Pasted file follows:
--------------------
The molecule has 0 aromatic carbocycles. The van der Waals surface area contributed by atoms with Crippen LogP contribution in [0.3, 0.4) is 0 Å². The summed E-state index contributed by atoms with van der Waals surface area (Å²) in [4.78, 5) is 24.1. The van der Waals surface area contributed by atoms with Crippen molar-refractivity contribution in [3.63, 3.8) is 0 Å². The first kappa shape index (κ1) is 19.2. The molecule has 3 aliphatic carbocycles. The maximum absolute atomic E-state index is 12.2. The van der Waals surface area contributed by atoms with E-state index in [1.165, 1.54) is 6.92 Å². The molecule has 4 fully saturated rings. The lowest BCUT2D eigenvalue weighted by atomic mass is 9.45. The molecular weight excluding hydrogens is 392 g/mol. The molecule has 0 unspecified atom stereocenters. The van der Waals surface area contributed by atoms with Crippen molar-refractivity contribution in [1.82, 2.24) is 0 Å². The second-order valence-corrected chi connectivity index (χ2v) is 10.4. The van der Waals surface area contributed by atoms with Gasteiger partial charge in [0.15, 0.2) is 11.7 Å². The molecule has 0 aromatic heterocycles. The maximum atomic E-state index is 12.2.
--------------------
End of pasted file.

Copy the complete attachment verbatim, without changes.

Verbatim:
The molecule has 0 aromatic carbocycles. The van der Waals surface area contributed by atoms with Crippen LogP contribution in [0.3, 0.4) is 0 Å². The summed E-state index contributed by atoms with van der Waals surface area (Å²) in [4.78, 5) is 24.1. The van der Waals surface area contributed by atoms with Crippen molar-refractivity contribution in [3.63, 3.8) is 0 Å². The first kappa shape index (κ1) is 19.2. The molecule has 3 aliphatic carbocycles. The maximum absolute atomic E-state index is 12.2. The van der Waals surface area contributed by atoms with E-state index in [1.165, 1.54) is 6.92 Å². The molecule has 4 fully saturated rings. The lowest BCUT2D eigenvalue weighted by atomic mass is 9.45. The molecular weight excluding hydrogens is 392 g/mol. The molecule has 0 unspecified atom stereocenters. The van der Waals surface area contributed by atoms with Crippen molar-refractivity contribution in [1.82, 2.24) is 0 Å². The second-order valence-corrected chi connectivity index (χ2v) is 10.4. The van der Waals surface area contributed by atoms with Gasteiger partial charge in [0.15, 0.2) is 11.7 Å². The molecule has 0 aromatic heterocycles. The maximum atomic E-state index is 12.2.